Critical Whiteness Education and Cognitive Frame of Reference Elaboration: An In-Depth Descriptive Case of Transformation

Nyasha Grayman-Simpson, Fabienne Doucet, Luz Burgos-López

Research output: Contribution to journalArticle

Abstract

Critical race courses challenge today’s college students to cognitively grapple with issues of justice and the good society. In some instances, these challenges lead to positive, relational growth-fostering attitudes and behaviors. Transformative learning educator Jack Mezirow’s approach to facilitating cognitive shifts appears especially promising in its ability to promote such outcomes. In our own work, we apply this frame to guide our teaching, with an aim toward fostering and studying racially privileged (i.e., White) students’ cognitive shifts around the meaning of whiteness. The present case study is an in-depth description of one student’s whiteness frame of reference elaboration. Several tentative contributions to Mezirow’s theory emerge as a result. Namely, whiteness frame of reference elaboration may include (1) periods of cognitive homeostasis in addition to disruption, (2) positive affective experiencing in addition to negative affect, and (3) shifts in cognition that are subjectively encoded within the context of affective experiencing.

Original languageEnglish (US)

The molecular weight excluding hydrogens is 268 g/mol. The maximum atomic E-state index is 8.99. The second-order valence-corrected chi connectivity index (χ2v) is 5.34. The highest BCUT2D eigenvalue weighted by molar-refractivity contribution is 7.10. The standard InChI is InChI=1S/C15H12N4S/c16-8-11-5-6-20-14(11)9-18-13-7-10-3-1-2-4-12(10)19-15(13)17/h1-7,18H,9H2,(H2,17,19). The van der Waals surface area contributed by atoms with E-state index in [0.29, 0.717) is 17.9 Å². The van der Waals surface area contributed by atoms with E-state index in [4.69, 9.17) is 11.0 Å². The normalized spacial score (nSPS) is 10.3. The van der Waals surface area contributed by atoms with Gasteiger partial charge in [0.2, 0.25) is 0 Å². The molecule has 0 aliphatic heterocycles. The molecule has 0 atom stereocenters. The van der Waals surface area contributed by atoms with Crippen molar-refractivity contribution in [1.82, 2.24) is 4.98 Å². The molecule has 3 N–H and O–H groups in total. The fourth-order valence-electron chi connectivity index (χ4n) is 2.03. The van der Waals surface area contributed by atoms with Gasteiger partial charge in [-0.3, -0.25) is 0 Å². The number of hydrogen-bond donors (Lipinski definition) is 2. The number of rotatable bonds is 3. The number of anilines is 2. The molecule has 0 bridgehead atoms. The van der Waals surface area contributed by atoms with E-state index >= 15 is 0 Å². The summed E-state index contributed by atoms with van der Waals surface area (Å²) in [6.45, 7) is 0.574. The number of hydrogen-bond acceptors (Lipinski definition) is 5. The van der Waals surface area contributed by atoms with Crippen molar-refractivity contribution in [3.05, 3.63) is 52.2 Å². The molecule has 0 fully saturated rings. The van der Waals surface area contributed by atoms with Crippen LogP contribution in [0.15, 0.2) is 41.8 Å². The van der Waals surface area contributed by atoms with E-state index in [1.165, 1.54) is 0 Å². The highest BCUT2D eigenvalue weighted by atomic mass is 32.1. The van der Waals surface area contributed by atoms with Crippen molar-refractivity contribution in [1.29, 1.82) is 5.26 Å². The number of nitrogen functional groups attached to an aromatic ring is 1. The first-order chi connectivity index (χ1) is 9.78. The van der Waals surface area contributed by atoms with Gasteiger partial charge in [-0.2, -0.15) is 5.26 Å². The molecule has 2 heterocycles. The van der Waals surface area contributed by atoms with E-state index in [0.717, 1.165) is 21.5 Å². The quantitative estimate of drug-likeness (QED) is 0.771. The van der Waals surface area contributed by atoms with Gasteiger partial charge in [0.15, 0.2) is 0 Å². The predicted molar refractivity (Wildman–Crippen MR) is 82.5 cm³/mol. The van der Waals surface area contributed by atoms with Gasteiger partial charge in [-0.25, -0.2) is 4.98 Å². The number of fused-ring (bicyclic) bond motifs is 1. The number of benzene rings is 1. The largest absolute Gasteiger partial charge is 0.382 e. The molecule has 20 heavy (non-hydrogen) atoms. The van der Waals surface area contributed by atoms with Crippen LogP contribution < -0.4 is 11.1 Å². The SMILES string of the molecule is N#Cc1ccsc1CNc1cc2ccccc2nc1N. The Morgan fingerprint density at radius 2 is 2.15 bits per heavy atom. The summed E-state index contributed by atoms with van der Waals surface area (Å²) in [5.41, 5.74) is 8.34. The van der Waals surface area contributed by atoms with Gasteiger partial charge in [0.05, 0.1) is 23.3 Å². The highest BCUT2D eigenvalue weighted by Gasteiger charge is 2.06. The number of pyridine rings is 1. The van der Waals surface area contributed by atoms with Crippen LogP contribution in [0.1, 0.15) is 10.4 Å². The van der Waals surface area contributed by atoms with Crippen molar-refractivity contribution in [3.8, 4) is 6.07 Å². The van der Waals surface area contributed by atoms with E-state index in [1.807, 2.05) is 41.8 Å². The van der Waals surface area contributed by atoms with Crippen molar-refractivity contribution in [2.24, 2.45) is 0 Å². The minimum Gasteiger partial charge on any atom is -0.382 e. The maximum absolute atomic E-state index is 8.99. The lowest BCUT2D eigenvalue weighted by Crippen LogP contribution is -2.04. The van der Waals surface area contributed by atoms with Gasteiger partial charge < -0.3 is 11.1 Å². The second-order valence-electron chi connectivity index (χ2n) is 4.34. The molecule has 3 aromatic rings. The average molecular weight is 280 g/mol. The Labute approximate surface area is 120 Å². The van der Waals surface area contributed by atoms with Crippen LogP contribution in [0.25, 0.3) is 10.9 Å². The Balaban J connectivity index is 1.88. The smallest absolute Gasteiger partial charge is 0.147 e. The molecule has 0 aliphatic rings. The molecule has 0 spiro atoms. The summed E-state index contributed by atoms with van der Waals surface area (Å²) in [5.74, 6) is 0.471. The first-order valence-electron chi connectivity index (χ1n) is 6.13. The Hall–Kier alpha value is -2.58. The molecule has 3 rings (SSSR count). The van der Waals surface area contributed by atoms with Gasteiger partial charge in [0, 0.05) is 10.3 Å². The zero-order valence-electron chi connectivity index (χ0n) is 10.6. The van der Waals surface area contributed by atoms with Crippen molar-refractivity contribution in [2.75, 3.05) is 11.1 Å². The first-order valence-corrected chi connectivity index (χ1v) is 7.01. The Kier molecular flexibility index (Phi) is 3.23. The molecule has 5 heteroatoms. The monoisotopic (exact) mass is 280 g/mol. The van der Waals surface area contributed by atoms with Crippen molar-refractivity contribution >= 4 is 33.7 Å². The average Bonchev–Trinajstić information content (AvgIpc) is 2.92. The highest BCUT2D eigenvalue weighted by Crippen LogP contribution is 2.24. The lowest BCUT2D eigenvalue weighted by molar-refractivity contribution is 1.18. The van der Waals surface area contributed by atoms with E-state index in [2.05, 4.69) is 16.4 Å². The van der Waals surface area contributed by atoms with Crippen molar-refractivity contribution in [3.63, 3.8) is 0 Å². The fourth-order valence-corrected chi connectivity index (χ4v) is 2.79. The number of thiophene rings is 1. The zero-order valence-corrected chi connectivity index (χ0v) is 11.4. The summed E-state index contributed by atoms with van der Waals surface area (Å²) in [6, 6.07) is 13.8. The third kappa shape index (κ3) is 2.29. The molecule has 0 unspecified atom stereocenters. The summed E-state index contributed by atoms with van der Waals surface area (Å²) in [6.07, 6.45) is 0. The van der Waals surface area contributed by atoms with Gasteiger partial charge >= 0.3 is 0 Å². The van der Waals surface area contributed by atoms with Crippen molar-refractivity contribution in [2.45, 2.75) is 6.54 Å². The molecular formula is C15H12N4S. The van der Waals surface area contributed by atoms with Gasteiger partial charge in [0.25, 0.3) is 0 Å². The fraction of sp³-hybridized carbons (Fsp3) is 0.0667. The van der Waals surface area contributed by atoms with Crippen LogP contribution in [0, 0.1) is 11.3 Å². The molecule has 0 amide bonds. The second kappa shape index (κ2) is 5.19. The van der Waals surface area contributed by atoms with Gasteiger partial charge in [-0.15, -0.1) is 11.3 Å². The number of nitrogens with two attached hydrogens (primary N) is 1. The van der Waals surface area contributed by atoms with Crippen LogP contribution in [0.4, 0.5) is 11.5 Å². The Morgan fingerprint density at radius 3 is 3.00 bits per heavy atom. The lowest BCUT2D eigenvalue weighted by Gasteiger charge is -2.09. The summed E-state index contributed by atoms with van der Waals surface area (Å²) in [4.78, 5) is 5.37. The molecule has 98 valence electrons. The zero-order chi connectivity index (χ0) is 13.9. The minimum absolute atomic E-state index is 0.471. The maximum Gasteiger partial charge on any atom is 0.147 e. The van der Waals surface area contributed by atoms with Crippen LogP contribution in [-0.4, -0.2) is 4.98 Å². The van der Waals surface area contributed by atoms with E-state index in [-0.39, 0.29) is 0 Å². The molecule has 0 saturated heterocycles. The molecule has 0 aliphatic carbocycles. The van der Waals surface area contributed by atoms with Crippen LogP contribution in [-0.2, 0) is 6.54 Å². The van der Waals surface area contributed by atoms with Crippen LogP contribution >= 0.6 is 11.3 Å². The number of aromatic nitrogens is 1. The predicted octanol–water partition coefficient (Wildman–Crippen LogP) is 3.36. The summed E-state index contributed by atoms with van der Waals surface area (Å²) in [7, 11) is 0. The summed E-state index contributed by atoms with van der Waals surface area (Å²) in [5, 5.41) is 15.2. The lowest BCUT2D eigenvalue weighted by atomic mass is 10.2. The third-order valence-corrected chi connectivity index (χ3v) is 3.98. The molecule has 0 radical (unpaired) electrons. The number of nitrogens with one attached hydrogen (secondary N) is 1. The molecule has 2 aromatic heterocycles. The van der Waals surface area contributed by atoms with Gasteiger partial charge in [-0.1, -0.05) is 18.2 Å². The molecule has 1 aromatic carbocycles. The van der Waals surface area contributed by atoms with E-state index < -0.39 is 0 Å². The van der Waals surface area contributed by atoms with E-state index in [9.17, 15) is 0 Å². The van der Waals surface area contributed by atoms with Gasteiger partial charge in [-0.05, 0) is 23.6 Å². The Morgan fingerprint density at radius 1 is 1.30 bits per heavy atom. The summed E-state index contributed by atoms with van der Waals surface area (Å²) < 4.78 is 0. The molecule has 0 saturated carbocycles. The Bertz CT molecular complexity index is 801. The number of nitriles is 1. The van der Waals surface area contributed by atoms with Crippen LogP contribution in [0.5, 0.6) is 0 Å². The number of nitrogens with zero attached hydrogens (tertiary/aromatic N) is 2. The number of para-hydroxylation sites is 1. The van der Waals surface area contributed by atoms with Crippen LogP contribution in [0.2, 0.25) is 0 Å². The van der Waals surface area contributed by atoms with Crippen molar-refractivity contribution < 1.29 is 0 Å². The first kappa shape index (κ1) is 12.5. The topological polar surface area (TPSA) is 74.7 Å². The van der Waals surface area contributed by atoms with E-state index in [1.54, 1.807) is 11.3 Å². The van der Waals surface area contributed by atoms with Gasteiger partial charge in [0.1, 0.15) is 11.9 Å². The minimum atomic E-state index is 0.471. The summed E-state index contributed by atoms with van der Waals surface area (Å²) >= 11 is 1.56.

JournalJournal of Transformative Education
DOIs
StateAccepted/In press - Jan 1 2019

Fingerprint

education
student
cognition
justice
educator
ability
Teaching
learning
Society

Keywords

  • critical reflection
  • reflective learning
  • transformative pedagogy

ASJC Scopus subject areas

  • Education

Cite this

@article{f8bf902916794e5b98ccc6e881fcc65f,
title = "Critical Whiteness Education and Cognitive Frame of Reference Elaboration: An In-Depth Descriptive Case of Transformation",
abstract = "Critical race courses challenge today’s college students to cognitively grapple with issues of justice and the good society. In some instances, these challenges lead to positive, relational growth-fostering attitudes and behaviors. Transformative learning educator Jack Mezirow’s approach to facilitating cognitive shifts appears especially promising in its ability to promote such outcomes. In our own work, we apply this frame to guide our teaching, with an aim toward fostering and studying racially privileged (i.e., White) students’ cognitive shifts around the meaning of whiteness. The present case study is an in-depth description of one student’s whiteness frame of reference elaboration. Several tentative contributions to Mezirow’s theory emerge as a result. Namely, whiteness frame of reference elaboration may include (1) periods of cognitive homeostasis in addition to disruption, (2) positive affective experiencing in addition to negative affect, and (3) shifts in cognition that are subjectively encoded within the context of affective experiencing.",
keywords = "critical reflection, reflective learning, transformative pedagogy",
author = "Nyasha Grayman-Simpson and Fabienne Doucet and Luz Burgos-L{\'o}pez",